Centerville Spirit Air pilot who flew 6 days ago overdosed

UPDATE @ 5:27 p.m.:

Brian Halye was a pilot for Spirit Airlines, the company confirmed to this news organization.

“Captain Halye served at the airline for just over nine years,” said Paul Berry, the company spokesman. “Our hearts go out to the family, friends, and colleagues of Captain Halye.”

We have asked Spirit Airlines for more information, including their drug and alcohol testing policies, Halye’s employment history, and the operations hub where he was based.

Spirit Airlines flies from airports in Cleveland and Akron in Ohio, and it operates out of Detroit.

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Halye flew his last flight March 10, the company said.


FAA officials confirmed Thursday that Brian Halye held a current pilot license, including a valid medical certificate, at the time Centerville police said he and his wife died Thursday in a possible drug-related incident.

Four children were in the house, and one of them called 911 Thursday morning about discovering Brian and Courtney Halye.


FAA spokeswoman Elizabeth Cory said information about Halye’s current flight activity would have to come from his employer. According to Halye’s own social media accounts and interviews with his neighbors, Halye was a pilot for an airline that does not service Dayton International Airport.

This news organization contacted that airline but has not received confirmation of whether he was employed or actively flying in recent days or months.

Cory said FAA regulations require employers to administer drug and alcohol testing in pre-employment, reasonable suspicion, random, post-accident, reasonable cause and follow-up situations.

“In other words, there are several times during a pilot’s air transport career when he or she will be tested,” Cory wrote in an email.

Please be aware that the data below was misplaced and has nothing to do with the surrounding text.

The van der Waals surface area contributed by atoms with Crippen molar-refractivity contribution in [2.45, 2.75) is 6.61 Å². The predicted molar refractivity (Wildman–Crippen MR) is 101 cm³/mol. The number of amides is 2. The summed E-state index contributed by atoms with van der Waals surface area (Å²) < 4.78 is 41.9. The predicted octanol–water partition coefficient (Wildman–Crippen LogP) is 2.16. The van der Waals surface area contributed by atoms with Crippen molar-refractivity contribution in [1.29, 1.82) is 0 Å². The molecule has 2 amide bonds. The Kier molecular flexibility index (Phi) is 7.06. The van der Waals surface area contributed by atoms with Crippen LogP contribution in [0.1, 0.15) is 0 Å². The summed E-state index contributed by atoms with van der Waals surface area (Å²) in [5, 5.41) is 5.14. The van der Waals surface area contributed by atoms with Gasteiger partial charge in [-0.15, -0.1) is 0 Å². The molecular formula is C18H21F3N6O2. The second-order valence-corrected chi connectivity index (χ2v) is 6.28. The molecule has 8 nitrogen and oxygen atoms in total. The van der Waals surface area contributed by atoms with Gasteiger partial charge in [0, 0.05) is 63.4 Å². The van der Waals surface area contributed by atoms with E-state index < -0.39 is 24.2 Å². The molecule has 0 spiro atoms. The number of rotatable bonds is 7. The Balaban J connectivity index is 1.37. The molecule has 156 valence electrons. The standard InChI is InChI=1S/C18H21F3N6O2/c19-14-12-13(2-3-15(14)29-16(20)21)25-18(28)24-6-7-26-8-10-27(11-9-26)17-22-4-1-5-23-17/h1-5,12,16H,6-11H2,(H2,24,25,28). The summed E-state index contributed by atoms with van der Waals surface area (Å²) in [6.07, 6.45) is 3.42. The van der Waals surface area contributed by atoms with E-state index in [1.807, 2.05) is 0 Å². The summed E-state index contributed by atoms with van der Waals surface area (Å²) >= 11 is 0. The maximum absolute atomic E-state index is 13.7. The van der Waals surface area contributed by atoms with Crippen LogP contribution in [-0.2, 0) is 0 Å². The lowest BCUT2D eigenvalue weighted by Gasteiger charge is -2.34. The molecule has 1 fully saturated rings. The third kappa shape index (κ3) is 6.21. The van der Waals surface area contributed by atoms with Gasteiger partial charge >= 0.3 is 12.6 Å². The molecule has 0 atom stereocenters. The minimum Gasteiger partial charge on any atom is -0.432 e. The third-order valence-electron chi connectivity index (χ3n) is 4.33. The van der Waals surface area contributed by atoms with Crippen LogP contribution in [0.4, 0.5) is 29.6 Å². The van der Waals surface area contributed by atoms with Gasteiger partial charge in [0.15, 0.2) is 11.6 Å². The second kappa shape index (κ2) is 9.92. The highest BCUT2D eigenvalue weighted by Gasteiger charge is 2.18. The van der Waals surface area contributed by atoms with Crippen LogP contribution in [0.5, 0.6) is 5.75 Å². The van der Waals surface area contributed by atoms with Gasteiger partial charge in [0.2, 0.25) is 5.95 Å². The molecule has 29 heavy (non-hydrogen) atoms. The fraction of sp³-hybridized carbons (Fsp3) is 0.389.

Pilots must hold valid medical certificates in order to fly. The Airline Transport Pilot certificate, which Halye held, requires a first-class medical certificate, which must be updated every 12 months for a pilot under the age of 40. Halye was 36.


The FAA database lists Halye’s medical certificate date as September, 2011, which would mean the certificate expired more than four years ago. Asked to double check, Cory said Halye’s certificate was up-to-date, with it due to expire this fall.

“I’m not sure why the online database does not have that information,” Cory wrote. “The system could be in the process of update.”

Periodic medical examinations of pilots are conducted by designated Aviation Medical Examiners, who are physicians with a special interest in aviation safety and training in aviation medicine.

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Dr. Richard Garrison is among the doctors who conducts such tests locally. Garrison said that exam is roughly similar to an annual physical, and also includes vision testing and EKG heart tests for pilots over a certain age. But he said those exams do not include substance abuse testing.

Cory said federal law requires that airlines have a program of random drug testing in place. Pilots must report DUI arrests, with FAA security personnel periodically matching pilots’ names against the DUI/DWI data in the national driver’s registry as well.

Pilot certificates are revoked as a result of drug and/or alcohol violations, under 2003 FAA guidance.

A review of public records showed no drug or alcohol-related citations in Halye’s record.

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